I just happened on this site, and have enjoyed the memories. I was introduced to Jerry in the 70's, and followed him for his many years in Boston. Reading Michael's post from Boston I realized that I had listened to that Saturday broadcast. By then Jerry had lost his daily show, and was on only on weekends on a weaker station. It seemed to an outsider that some of those he had helped had betrayed him. The sadness came through the radio. After Jerry left talk radio became something else. It was nolonger the melting pot of ideas it had been when Jerry, Gene,David ,et al held court on WRKO, each giving a slightly different perspective on the day's issues. The new talk radio seems angrier, and rigidly focused on one political philosophy. A badly tilted shadow of what it once was. Yes, Jerry is badly missed. (Especially in the spring when he used to doe the "sex survey".) By the way I believe that his daughter worked on a Marshfield station for a while. I would like her contact information, so I could thank her for something Jerry did that helped me a lot. KERRY from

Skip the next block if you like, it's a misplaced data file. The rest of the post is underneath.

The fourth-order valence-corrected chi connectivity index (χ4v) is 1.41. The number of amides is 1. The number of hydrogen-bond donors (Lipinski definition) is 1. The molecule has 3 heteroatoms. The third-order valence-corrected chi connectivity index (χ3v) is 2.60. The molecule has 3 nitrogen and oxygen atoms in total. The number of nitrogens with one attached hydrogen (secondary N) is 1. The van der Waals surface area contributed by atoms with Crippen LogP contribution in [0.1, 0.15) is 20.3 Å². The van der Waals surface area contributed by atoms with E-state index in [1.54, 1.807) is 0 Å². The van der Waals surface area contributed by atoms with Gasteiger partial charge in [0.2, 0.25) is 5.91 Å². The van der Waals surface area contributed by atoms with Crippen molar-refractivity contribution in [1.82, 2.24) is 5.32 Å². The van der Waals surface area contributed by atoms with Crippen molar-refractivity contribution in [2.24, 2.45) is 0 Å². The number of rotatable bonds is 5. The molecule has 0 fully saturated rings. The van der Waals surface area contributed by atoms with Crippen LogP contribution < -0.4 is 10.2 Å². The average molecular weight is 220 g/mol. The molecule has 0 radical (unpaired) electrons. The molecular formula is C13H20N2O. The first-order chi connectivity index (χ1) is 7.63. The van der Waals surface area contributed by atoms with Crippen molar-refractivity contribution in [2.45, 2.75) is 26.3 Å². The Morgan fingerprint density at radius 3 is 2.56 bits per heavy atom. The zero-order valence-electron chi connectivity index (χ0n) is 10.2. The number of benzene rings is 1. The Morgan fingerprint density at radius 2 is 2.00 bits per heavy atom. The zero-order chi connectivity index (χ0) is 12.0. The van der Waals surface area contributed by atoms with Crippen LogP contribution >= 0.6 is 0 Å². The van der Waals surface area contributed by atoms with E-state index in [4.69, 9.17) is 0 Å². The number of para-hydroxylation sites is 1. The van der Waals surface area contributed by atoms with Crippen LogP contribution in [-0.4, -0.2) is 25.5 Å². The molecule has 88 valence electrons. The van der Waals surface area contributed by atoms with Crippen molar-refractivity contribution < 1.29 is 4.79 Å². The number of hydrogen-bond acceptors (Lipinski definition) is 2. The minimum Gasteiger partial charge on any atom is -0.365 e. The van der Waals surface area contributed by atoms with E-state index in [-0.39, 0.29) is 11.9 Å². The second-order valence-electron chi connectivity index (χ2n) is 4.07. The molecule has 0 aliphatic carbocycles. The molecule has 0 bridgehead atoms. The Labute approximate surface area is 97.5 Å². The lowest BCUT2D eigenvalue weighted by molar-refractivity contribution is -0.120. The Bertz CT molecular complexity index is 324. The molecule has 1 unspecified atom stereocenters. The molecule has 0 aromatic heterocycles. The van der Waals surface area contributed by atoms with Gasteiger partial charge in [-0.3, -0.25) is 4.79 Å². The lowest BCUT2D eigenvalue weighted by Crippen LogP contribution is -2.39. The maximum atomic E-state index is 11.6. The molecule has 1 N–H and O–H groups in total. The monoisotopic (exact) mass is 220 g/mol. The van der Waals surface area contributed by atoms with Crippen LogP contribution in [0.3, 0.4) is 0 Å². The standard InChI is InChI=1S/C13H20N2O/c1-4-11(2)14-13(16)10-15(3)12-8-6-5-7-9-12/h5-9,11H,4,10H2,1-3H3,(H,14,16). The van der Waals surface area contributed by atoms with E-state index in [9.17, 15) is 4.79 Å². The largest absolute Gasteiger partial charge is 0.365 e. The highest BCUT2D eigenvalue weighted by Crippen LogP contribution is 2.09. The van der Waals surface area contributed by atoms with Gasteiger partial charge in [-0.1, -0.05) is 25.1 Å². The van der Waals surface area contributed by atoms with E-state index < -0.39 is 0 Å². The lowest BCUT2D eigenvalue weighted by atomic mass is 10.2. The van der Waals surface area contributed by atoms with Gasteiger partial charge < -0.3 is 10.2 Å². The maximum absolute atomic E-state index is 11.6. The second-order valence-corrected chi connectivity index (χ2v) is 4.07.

In 1998 or '99, while living in Duxbury, I stopped at the KFC just off Exit 9 of Route 3 in Kingston. It was mid-afternoon. After submitting my take-out order, I turned to look out the window and noticed the only other people in the place, a youngish blonde woman and an elderly, dapper man. It was Jerry! (I am 60 and grew up listening to Jerry, Woo-Woo and the WMEX crew. My late father was a HUGE fan). I walked over to Jerry and said "Hey, you finally got a dinner!" Jerry looked up me for a moment with a vacant look in his eyes and then went back to eating, without saying a word. The woman had a stricken look. The 5 minutes while I waited for my order seemed much longer. It was one of the most profoundly sad experiences of my life. Having just finished "Burning up the air", I felt compelled to share this vignette. Thank you for the wonderful book! RICK from